Guitar Chords: Play Better by Learning Them Well

by | Dec, 2019 | Blog

Fingering and playing chords on the guitar enriches the music that you play greatly compared to playing single-line melodies. To play guitar chords better, you must learn them well.

Learn Chord Formulas

Guitar chords are formed by playing at least two strings at the same time, and usually three or more. To play a chord well, you must learn its formula. The formula tells you what strings you will strum or fingerpick to sound the chord. When looking at the neck of the guitar from its front, from left to right, the strings are numbered VI – V – IV – III – II – I.

For each string that you play, you also need to know whether you are to put a finger on that string to press it down against the fingerboard or not and what finger to use and on what fret to place it. The fingers on the left hand are normally numbered, but in this article, letters in chord formulas show what fingers to use (i=index; m=middle; r=ring; p=pinky). To indicate the fret where you are to place each finger, a number will follow the string number and finger letter.

For example, one formula for a G chord is VI.m.3; V.i.2; (IV); (III); (II); I.r.3. To play the G, you would put your middle finger on the third fret of the sixth string, your index finger on the second fret of the fifth string, and your ring finger on the third fret of the first string. A string number in parentheses means that you play that string open (no fingers down on that string). In the G chord, you would strum across all six strings, including strings IV, III, and II open.

By learning the formulas for guitar chords well, you will play better.

Learn Different Fingerings

To learn and play guitar chords well, you should also know and practice fingering each chord using different fingerings based on the different possible formulas for the chord. For the G chord, this would mean learning each of the following fingerings:

VI.m.3 – V.i.2 – (IV) – (III) – (II) – I.r.3 – uses middle, index, and ring fingers

VI.m.3; V.i.2; (IV); (III); (II); I.p.3 – uses middle, index, and pinky fingers

VI.r.3; V.m.2; (IV); (III); (II); I.p.3 – uses ring, middle, and pinky fingers

Depending on what chord comes after the G chord in a song, try using each of these formulas to see which one makes the change to the next chord the smoothest. For example, suppose a G7 chord comes next in a song. The formula for a G7 chord is VI.r.3; V.m.2; (IV); (III); (II); I.i.1. By using the last fingering for a G chord that is listed above, VI.r.3; V.m.2; (IV); (III); (II); I.p.3, changing from a G to a G7 becomes as simple as lifting the pinky off the first string at the third fret and putting down the index finger on the first fret of the first string.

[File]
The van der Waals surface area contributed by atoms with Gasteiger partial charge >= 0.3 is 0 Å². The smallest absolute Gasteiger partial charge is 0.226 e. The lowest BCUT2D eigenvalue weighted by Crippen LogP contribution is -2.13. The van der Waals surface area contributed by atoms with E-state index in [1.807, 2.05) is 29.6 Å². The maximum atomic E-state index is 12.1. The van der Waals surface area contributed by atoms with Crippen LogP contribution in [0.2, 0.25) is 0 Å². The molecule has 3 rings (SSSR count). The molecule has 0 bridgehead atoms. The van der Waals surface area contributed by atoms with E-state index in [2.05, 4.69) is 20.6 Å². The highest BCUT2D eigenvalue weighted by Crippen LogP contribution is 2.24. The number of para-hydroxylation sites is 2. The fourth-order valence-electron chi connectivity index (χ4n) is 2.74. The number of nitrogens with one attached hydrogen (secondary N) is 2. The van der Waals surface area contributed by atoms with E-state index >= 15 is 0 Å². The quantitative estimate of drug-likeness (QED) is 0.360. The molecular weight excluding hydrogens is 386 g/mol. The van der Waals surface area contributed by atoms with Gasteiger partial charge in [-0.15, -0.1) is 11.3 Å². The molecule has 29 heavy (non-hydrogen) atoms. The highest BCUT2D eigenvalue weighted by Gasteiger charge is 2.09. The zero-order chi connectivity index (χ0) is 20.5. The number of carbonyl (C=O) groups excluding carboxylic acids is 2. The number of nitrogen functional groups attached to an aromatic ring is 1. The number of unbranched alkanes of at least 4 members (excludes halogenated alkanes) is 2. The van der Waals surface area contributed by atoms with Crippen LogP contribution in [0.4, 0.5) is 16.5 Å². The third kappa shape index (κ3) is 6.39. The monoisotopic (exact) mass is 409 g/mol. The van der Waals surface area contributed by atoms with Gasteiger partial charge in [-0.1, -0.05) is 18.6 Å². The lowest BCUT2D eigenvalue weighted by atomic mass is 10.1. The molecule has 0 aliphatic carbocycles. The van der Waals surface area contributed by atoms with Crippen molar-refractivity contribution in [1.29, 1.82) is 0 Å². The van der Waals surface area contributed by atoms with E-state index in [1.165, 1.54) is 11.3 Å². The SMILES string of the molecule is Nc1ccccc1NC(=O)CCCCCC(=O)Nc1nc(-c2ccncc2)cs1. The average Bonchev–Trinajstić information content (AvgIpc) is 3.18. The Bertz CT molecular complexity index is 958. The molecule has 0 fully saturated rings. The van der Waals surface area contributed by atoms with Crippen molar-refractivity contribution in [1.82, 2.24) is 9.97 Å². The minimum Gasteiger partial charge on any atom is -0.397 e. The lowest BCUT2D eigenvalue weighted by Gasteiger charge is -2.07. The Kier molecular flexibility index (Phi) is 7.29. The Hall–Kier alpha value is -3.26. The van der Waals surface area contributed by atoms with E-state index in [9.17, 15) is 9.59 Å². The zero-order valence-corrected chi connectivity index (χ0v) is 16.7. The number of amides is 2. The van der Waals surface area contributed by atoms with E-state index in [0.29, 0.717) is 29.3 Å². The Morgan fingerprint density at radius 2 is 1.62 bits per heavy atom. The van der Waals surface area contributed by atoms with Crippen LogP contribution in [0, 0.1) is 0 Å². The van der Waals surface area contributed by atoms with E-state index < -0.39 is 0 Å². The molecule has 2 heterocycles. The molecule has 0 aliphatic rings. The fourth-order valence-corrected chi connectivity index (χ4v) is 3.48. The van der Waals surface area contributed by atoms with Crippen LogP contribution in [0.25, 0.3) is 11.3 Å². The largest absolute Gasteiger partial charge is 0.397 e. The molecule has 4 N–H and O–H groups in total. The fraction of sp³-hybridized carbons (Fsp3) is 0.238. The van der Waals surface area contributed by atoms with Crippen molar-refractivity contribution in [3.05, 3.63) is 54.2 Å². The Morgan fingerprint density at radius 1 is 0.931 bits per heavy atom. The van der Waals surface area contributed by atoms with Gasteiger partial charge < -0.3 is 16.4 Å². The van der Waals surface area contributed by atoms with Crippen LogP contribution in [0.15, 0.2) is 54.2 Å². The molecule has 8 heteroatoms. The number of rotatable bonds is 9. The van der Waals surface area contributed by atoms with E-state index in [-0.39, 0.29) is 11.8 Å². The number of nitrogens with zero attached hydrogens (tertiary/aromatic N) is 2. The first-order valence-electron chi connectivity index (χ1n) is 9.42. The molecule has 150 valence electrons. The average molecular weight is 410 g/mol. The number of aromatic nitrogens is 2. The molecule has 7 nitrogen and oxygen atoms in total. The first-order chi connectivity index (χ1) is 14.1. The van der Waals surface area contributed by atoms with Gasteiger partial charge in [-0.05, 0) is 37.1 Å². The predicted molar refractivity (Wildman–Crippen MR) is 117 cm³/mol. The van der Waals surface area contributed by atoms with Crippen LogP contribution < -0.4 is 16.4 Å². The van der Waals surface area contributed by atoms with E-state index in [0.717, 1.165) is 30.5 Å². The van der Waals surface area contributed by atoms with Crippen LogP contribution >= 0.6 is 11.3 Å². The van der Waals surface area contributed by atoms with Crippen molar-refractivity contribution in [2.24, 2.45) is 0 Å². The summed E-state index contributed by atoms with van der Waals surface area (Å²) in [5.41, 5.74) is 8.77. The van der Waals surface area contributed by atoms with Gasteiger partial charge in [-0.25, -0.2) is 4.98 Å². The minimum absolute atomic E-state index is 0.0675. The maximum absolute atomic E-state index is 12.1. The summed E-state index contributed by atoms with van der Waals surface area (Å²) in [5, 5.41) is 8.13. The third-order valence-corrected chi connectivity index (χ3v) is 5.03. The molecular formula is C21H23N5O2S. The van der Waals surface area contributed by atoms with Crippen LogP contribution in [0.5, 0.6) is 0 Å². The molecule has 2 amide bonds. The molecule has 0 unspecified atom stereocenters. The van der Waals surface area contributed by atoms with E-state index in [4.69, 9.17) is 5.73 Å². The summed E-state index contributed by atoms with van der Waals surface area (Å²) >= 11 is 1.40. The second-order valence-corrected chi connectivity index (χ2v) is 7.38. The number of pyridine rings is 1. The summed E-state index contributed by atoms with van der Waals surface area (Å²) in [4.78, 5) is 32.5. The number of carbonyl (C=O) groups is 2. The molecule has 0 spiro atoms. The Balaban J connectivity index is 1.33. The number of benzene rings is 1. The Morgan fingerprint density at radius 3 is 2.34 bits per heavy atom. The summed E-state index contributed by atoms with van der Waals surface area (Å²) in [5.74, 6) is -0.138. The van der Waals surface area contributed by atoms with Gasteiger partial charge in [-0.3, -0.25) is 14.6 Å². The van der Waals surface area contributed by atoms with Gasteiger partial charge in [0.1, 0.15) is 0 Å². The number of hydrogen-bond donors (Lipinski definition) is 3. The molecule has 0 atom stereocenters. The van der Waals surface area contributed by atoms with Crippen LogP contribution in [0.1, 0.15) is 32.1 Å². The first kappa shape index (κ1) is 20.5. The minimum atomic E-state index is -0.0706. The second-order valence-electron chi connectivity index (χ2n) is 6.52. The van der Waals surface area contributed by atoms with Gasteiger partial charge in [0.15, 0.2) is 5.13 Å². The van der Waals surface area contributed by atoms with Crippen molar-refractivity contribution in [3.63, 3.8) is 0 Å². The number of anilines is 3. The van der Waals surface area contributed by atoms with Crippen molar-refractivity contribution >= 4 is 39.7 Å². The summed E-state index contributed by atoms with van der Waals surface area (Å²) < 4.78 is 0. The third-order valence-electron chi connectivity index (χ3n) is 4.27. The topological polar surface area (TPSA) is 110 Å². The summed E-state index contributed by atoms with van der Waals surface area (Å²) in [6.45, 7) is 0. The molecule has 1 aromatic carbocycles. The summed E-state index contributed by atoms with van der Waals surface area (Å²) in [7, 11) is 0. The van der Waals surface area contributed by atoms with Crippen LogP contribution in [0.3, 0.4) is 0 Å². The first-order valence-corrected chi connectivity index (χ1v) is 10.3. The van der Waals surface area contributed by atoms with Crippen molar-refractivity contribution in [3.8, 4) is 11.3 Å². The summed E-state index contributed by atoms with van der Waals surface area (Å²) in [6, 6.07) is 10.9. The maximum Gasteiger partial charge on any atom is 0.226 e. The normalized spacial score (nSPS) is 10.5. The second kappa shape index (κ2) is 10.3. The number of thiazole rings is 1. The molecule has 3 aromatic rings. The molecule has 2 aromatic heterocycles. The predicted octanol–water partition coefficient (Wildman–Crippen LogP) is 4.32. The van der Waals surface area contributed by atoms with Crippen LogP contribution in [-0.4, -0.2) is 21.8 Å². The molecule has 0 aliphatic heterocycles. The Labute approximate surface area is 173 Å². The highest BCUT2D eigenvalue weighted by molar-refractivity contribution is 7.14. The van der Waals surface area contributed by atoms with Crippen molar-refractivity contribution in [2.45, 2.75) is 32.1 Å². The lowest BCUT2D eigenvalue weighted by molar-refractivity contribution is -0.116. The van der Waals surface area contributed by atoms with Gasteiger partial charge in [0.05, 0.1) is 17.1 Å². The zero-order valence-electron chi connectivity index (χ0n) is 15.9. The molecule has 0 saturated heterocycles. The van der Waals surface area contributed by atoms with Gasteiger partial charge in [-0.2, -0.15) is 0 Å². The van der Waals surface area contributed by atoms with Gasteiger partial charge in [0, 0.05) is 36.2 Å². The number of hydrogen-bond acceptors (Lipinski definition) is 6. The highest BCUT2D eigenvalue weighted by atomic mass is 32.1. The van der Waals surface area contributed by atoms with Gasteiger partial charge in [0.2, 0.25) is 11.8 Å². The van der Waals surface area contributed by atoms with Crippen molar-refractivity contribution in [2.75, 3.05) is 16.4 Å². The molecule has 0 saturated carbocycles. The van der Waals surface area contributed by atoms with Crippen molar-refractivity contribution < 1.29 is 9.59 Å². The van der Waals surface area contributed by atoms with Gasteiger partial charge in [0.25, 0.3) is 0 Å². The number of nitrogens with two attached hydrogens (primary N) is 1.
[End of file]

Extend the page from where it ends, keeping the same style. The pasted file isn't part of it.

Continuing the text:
By knowing how to play guitar chords in different fingerings well and using different fingerings depending on what chords come next in a song, you will play better.

Learn Chord Shapes

To learn and play guitar chords well, you should also learn the shape of each chord because doing so will help you to remember how to finger the chord. To do so, think of having some white ink on the tips of your fingers that you use to make the chord. After making the chord on the guitar, think of white dots being left on the various strings at the frets where you placed your fingers. Now mentally connect the dots and see what shape they form. For example, the G chord forms a triangle (on the second and the third frets) that points toward the head of the guitar.

Learn well the shape of other chords so that you will also play them better. Here are some examples of other chords, their formulas, and the shapes that they form:

A chord – (V); IV.m.2; III.r.2; II.p.2; (I) – horizontal line

C chord – V.r.3; IV.m.2; (III); II.i.1; (I) – diagonal going up to the right

D chord – (IV); III.i.2; II.r.3; I.m.2 – triangle pointing to the body

D7 chord – (IV); III.m.2; II.i.1; I.r.2 – triangle pointing to the head

By learning well the chord formulas, fingerings, and shapes for as many guitar chords as you can, you will play better!

Source by Rajesh G, Ph.D.